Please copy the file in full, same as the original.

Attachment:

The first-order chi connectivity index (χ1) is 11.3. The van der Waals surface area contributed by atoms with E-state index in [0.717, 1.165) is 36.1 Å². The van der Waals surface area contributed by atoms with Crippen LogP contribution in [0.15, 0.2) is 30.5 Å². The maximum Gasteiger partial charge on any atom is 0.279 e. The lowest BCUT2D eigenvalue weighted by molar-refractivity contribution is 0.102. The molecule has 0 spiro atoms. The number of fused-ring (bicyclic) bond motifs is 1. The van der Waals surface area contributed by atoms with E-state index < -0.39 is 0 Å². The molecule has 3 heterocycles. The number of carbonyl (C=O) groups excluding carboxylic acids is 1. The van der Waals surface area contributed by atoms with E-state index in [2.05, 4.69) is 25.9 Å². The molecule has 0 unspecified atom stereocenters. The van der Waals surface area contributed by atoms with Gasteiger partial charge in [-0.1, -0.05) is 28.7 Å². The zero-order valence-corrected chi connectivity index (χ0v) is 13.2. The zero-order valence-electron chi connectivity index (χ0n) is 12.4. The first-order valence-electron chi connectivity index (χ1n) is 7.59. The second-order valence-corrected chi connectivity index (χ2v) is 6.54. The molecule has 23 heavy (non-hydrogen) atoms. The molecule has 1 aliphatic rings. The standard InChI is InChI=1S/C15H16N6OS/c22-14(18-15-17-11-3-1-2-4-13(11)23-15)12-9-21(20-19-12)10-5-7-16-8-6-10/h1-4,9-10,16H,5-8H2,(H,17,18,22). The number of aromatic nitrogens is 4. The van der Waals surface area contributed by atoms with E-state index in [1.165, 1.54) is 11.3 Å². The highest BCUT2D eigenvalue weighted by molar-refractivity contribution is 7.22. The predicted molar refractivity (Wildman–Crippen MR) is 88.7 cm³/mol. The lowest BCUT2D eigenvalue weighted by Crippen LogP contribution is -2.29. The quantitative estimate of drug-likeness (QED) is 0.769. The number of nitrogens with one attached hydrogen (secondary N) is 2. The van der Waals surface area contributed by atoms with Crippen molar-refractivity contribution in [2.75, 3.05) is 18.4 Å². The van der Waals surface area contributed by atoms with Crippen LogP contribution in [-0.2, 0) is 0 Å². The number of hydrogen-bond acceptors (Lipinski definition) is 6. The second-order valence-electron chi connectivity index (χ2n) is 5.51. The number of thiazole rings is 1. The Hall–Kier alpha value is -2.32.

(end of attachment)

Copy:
The first-order chi connectivity index (χ1) is 11.3. The van der Waals surface area contributed by atoms with E-state index in [0.717, 1.165) is 36.1 Å². The van der Waals surface area contributed by atoms with Crippen LogP contribution in [0.15, 0.2) is 30.5 Å². The maximum Gasteiger partial charge on any atom is 0.279 e. The lowest BCUT2D eigenvalue weighted by molar-refractivity contribution is 0.102. The molecule has 0 spiro atoms. The number of fused-ring (bicyclic) bond motifs is 1. The van der Waals surface area contributed by atoms with E-state index < -0.39 is 0 Å². The molecule has 3 heterocycles. The number of carbonyl (C=O) groups excluding carboxylic acids is 1. The van der Waals surface area contributed by atoms with E-state index in [2.05, 4.69) is 25.9 Å². The molecule has 0 unspecified atom stereocenters. The van der Waals surface area contributed by atoms with Gasteiger partial charge in [-0.1, -0.05) is 28.7 Å². The zero-order valence-corrected chi connectivity index (χ0v) is 13.2. The zero-order valence-electron chi connectivity index (χ0n) is 12.4. The first-order valence-electron chi connectivity index (χ1n) is 7.59. The second-order valence-corrected chi connectivity index (χ2v) is 6.54. The molecule has 23 heavy (non-hydrogen) atoms. The molecule has 1 aliphatic rings. The standard InChI is InChI=1S/C15H16N6OS/c22-14(18-15-17-11-3-1-2-4-13(11)23-15)12-9-21(20-19-12)10-5-7-16-8-6-10/h1-4,9-10,16H,5-8H2,(H,17,18,22). The number of aromatic nitrogens is 4. The van der Waals surface area contributed by atoms with E-state index in [1.165, 1.54) is 11.3 Å². The highest BCUT2D eigenvalue weighted by molar-refractivity contribution is 7.22. The predicted molar refractivity (Wildman–Crippen MR) is 88.7 cm³/mol. The lowest BCUT2D eigenvalue weighted by Crippen LogP contribution is -2.29. The quantitative estimate of drug-likeness (QED) is 0.769. The number of nitrogens with one attached hydrogen (secondary N) is 2. The van der Waals surface area contributed by atoms with Crippen molar-refractivity contribution in [2.75, 3.05) is 18.4 Å². The van der Waals surface area contributed by atoms with Crippen LogP contribution in [-0.2, 0) is 0 Å². The number of hydrogen-bond acceptors (Lipinski definition) is 6. The second-order valence-electron chi connectivity index (χ2n) is 5.51. The number of thiazole rings is 1. The Hall–Kier alpha value is -2.32.